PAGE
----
The Brazilian Ministry of Health reported, when commemorating, this Tuesday, February 28, the World Day for Rare Diseases that close to 13 million Brazilians face strange ailments and there is no specific treatment for 95% of these ailments.

The news agency of the Brazilian Legislative Senate He pointed out in a press release that the Parliament of the South American country, through various initiatives, seeks to help those who suffer from these diseases through public hearings, the creation of legislative subcommittees and the presentation of various projects.

Rare diseases are defined by the reduced number of people affected: up to 65 individuals per 100,000 people, according to the criteria adopted in Brazil.

According to the World Health Organization (WHO), these conditions are characterized by a wide diversity of signs and symptoms, which vary from disease to disease, as well as from person to person affected by the same condition.

Mara Gabrilli, a Brazilian senator, denounced that exclusion is the most common in the case of rare diseases, collects Latin Press.

World Rare Disease Day

This Tuesday marks the ‘World Day for Rare Diseases’ that arose to coordinate international organizations and cooperate throughout the world in search of equal social opportunities, medical care and access to diagnoses and therapies for those who suffer from a rare disease.

The creation of the date dates back to 2008, from when it seeks to develop an international, global and diverse community, but with the same purpose.

From the United Nations, on December 16, 2021, the first resolution from the story on ‘Meeting the challenges of people living with a rare disease and their families’, recognizing the need to promote and protect the human rights of all people, including the estimated 300 million people living with a disease rare all over the world.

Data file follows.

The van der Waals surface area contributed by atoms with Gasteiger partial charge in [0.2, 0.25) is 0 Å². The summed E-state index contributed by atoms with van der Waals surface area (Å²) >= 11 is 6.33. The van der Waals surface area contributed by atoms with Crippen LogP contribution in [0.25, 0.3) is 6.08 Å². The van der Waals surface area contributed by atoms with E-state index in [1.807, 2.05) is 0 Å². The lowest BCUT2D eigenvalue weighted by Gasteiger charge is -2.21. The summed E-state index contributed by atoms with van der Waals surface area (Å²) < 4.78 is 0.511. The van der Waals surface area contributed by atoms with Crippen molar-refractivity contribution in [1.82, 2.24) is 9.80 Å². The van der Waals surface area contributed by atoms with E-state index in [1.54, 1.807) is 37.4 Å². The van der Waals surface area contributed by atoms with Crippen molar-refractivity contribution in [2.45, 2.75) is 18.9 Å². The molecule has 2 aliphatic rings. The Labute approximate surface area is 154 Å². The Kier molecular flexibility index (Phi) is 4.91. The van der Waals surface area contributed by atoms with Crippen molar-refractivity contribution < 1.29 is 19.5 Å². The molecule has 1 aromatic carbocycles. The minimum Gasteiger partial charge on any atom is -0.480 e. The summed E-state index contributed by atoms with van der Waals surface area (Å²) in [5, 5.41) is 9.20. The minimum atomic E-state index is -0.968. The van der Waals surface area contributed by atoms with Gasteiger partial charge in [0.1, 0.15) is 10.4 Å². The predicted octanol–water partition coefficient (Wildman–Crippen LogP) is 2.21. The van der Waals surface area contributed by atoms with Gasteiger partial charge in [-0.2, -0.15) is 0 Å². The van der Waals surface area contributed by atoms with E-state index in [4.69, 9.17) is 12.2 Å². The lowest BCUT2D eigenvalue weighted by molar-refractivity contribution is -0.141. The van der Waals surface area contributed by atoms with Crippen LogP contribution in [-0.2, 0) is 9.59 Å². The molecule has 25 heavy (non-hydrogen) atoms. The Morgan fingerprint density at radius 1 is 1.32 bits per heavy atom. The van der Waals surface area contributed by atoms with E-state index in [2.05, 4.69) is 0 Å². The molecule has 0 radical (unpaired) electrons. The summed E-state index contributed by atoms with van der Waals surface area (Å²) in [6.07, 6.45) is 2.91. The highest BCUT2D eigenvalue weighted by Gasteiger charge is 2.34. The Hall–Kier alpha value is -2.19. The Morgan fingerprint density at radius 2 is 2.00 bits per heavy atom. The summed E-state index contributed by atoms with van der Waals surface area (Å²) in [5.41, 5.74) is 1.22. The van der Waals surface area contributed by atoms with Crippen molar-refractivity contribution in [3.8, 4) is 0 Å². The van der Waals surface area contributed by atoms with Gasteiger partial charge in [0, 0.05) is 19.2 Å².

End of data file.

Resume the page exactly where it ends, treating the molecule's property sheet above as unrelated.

It is worth noting that rare diseases encompass between 7,000 and 8,000 types and among the best known are: multiple sclerosis, hemophilia, neuromyelitis optica, autism, acromegaly, Cushing’s disease, autoimmune thyroiditis, Addison’s disease, hypopituitarism, Fanconi anemia, vascular dementia, Hodgkin’s disease, encephalitis, cystic fibrosis, and hyperhidrosis.

Majority in Brazil does not know the suffering of millions

Gabrilli pointed out the widespread ignorance in Brazilian society regarding the reality of millions of his compatriots suffering from one of the so-called ‘rare diseases’. He stressed that these patients do not have access to early diagnosis, adequate and multidisciplinary treatment, in addition to medicines and correct and quality information.

It is worth noting that the project that deals with the National Policy for Rare Diseases was modified in the Senate and returned to the Chamber of Deputies in 2018 and the legislator from the South American country said that “there is a lack of political will for this proposal to be processed again.”

He also indicated that the aforementioned “National Policy” to face the scourge of rare diseases is very relevant and assured that the project that has not yet been approved provides, among other measures, that each state that makes up Brazil must structure at least one center of reference in rare diseases for attention to the population.

Drugs with Cannabis in Sao Paulo

Despite the criticism of the legislative response, the parliamentarian stressed that there are good initiatives and cited the so-called ‘National Policy for Comprehensive Care for People with Rare Diseases’, instituted by an ordinance of the Ministry of Health,

The legislator also referred to the 2023 law of Sao Paulo, which created the State Policy for the Free Supply of Cannabidiol-Based Medicines; that is, drugs made on the basis of Cannabis sativa, also known as marijuana or hemp. She added that the São Paulo law “is an important and pioneering step that can become a mirror for the rest of the country,” since it will care for a large number of patients with rare diseases.


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